It is difficult to be overwhelmed by emotion, to walk with the masters of the world in mind and at the same time to express the historical responsibilities of the West. We mix the emotion we feel with our view of Western politics, we do not detach ourselves from the victims, with the corollary that we can only see them as a‑historical martyrs of freedom of expression, not as individuals whose tipping into the rank of victims exceeds their very person. From then on, those who break the tacitly imposed pact (by the media, by all those who accept it and propagate the right thought, but also by all those who say that something is wrong but who remain silent while waiting for someone to stand up and denounce the deception.… therefore, who most often give the impression to others that they adhere to the doxa) are as soon as possible relegated to the rank of amoral, social criticism and intellectual activity being assimilated, by a formidable approximation, to the absence of moral sense.

Emotion and reason are therefore not good friends. And the crowd, in this sense, exalts the first, extinguishing the second. Freud goes on to emphasize the surplus of affectivity that replaces the capacity to think and prevents one from waiting:  » but the crowd, when we consider it as a whole, shows much more; the signs of weakening of the intellectual performance and of disinhibition of the affectivity, the incapacity to moderate and to temporize, the tendency to exceed all limits in the expression of the feelings and to their total discharge in the action « . In this sense, the gathering is less the sign of a sudden « awakening » than the proof of a continuing sleepiness; less the symbol of a balance than the deep manifestation of a malaise. Some may say that it is not possible to procrastinate after such an act. I would answer two things: first, that this haste determined the political responses to come, the most important ones having been decided in the following hours and days (the vigipirate plan in particular), it was thus signing a blank check to the government; second, that it is strange that this temporization is not possible for some acts (Charlie-Hebdo) but for others (Gaza or Boko-Haram).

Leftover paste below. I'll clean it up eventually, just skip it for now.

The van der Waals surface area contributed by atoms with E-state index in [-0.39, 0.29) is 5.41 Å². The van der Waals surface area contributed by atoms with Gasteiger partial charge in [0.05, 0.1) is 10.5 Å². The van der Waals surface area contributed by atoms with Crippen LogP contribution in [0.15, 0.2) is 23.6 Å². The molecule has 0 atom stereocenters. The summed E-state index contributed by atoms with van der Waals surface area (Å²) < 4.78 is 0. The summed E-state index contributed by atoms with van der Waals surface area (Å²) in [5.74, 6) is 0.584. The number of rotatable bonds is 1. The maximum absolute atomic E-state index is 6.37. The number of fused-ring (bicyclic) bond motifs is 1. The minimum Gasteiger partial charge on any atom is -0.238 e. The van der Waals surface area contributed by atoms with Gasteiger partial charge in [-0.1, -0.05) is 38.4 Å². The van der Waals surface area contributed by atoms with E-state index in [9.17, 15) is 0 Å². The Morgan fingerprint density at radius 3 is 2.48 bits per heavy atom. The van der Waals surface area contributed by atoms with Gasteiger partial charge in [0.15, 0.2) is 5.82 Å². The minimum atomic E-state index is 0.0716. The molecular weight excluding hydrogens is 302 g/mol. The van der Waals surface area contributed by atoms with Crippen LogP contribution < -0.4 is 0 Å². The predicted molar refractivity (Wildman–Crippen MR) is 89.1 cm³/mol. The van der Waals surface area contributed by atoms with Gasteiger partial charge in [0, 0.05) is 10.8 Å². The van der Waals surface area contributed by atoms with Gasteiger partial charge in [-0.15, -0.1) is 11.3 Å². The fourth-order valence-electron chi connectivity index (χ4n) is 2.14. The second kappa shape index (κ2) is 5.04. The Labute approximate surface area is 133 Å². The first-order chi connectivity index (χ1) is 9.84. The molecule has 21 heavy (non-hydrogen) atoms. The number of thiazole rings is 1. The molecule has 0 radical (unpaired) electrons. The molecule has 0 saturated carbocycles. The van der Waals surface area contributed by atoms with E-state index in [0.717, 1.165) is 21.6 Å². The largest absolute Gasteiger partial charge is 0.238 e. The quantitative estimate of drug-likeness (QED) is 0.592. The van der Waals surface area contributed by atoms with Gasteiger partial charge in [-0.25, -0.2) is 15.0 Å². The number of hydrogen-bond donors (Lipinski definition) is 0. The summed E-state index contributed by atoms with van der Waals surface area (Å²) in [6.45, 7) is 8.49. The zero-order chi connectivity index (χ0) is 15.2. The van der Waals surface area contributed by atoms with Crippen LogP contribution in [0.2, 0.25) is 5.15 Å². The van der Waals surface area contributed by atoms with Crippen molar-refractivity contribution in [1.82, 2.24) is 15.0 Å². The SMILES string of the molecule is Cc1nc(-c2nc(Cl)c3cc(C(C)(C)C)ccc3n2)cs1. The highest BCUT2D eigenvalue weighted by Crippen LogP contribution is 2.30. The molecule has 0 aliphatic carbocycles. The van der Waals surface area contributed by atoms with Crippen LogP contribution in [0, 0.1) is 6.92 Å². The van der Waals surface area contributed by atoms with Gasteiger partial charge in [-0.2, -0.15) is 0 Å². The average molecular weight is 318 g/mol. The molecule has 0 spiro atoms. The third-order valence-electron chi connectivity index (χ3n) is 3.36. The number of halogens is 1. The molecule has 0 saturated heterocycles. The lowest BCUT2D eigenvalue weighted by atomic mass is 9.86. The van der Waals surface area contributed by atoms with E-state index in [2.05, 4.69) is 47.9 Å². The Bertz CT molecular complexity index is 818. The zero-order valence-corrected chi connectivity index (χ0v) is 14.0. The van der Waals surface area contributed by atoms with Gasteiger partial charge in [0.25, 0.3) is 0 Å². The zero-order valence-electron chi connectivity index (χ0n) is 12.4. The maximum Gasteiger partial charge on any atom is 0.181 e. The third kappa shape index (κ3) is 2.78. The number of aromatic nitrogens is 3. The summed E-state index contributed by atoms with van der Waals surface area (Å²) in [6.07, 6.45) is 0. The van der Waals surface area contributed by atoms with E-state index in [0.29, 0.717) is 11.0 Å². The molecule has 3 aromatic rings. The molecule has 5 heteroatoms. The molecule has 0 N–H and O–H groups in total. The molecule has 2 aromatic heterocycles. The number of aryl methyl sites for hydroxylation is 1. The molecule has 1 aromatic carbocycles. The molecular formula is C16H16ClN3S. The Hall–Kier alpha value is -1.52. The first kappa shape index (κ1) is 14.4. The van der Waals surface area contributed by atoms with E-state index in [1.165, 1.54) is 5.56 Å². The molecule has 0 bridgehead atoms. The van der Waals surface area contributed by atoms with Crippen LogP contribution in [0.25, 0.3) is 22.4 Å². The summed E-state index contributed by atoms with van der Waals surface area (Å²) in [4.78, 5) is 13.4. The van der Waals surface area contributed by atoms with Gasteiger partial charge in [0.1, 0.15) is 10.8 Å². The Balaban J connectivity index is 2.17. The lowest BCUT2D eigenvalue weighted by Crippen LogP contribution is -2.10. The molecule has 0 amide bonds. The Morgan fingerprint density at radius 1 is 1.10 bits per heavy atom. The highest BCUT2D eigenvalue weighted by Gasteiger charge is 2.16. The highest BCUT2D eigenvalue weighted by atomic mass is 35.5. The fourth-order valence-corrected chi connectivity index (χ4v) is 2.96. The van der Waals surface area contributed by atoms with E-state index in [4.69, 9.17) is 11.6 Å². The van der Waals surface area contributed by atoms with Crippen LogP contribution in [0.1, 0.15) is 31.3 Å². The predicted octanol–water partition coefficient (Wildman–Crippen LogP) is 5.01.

EMOTION PUT ON SHOW

And television, which has made laughter and tears instruments of its power, invoked to facilitate the sale of products touted in advertisements, has marvelously « recuperated » (can we speak of « recuperation » and not rather of « creation » since it is these media that by definition mediate the event in the direction they choose) the collective emotion, to the detriment of attempts to understand, which are less good salesmen(5). And it is also this habit of being « alone together » — the TV reunites the separated, as Guy Debord rightly said — who initiated the will to get out of passivity and to be in the image; the separated crowd that used to watch the events passively (each individual in front of his screen) is now reunited(6)… to better find in the evening in front of her screen the reading of the reality in which she took part the time of an afternoon:  » With more than 5 million viewers watching the news magazine [Envoyé Spécial] this Thursday evening [January 8, the day after the attack], France 2 tops the ratings. This is the magazine’s best score since the beginning of its season (…) For comparison, the last issue of the magazine, which aired on December 18, 2014, had 3.6 million viewers and 14.4% of the public. The program came in second place behind the TF1 drama Léo Matteï, Brigade des mineurs with 3.9 million viewers. « , (…)  » This Thursday evening, Envoyé spécial brought together 5.1 million viewers, or 20.7% of the public according to Médiamétrie, allowing France 2 to top the ratings. The show, presented by Guilaine Chenu and Françoise Joly, thus surpasses the French TF1 series No Limit(Sic), with 4.2 million viewers and a 16.9% audience share, » read a number of sites that are fond of ratings and market share, which do not bother to know whether comparing the audience figures for a program about the deaths of Charlie-Hebdo and the series NoLimit (aptly named in this case… irony!) is not indecent. Besides the fact that the subjects of these series are strangely similar to reality (or that reality is strangely similar to these series…), it is distressing to note this ranking in terms of audience which is not encumbered by any moral consideration.